Cooling of data centres and server rooms
Rapid progress in the IT sector through increased industrial and transport networking, as well as rocketing numbers of mobile devices, are causing soaring demand for computer performance and the ability to process large data volumes.
The latest wireless standards, IoT applications, hybrid multi-cloud environments and Industry 4.0 are just a few examples of the developments currently impacting data centres and companies of all sizes which operate their own server rooms.
One of the consequences of these developments is a huge rise in energy consumption which is reflected in electricity costs. Studies forecast that, in 2025, data centres will account for one fifth of total global electricity consumption. This makes energy efficiency a key criterion for data centre operators that, with astute planning and organisation, can be turned into a decisive competitive advantage: lower operating costs.
Operators have the following key challenges regarding the cooling of data-centres and server-rooms:
Data centre efficiency is measured in terms of power usage effectiveness (PUE). The PUE value is calculated as the coefficient of the data centre’s overall energy consumption and the energy actually used by the IT equipment in the server racks. While a PUE of 1.0 would be ideal, a value of above 2.0 is widespread, meaning that the same amount of energy is consumed for cooling and other processes as for the computing equipment itself. A contributory factor for a high PUE can be inefficient cooling.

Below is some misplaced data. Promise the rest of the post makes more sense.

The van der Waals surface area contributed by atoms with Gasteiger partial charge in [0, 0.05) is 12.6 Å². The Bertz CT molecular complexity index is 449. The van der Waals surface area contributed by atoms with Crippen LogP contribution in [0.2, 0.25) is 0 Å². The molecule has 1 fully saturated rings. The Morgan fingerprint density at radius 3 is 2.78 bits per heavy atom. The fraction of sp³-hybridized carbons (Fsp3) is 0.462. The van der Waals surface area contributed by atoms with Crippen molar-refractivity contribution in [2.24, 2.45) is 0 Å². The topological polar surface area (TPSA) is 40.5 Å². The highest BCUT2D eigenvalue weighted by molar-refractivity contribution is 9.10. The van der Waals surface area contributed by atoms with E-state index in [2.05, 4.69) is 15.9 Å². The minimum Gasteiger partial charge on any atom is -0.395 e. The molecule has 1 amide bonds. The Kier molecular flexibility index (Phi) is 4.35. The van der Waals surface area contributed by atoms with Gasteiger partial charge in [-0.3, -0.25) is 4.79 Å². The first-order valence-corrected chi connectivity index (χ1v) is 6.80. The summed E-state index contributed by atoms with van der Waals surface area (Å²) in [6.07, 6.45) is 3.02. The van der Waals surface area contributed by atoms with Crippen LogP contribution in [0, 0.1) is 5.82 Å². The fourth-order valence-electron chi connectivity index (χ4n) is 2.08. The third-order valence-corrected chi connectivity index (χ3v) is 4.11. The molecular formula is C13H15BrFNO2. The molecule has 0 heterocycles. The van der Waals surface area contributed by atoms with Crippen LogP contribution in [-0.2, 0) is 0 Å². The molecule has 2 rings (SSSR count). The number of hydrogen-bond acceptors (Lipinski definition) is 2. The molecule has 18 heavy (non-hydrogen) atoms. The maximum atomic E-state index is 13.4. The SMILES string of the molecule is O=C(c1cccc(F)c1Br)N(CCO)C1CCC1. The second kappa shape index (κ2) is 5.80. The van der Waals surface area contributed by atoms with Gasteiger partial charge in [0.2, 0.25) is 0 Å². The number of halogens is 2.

Find out more about the edge computing solution BlueZero Data from Efficient Energy and SCHÄFER IT-Systems
Another major advantage of using the eChiller at your data centre is its flexible adaptability to increasing cooling capacity. The installation at the German bank server room of Sparkassen Calw demonstrates the eChiller’s outstanding energy efficiency, even at part load, and its adaptability to gradually increasing cooling capacity: the load of the eChiller when first taken into operation at this facility was lelow 20 per cent, but steadily increased to full load as the server capacity increased.
Learn more: Job report Sparkassen-IT Calw
Cooling data centres and server rooms with refrigeration systems that use water as a refrigerant has already proven itself as sustainable in several applications, and shown that this can be done safely and economically. In contrast to conventional HFC technologies, no supply bottlenecks or statutory restrictions are to be expected.
Energy efficiency is another area in which the eChiller triumphs significantly over conventional HFC facilities. That’s why refrigeration machines with natural refrigerants are today’s best choice for data centre cooling.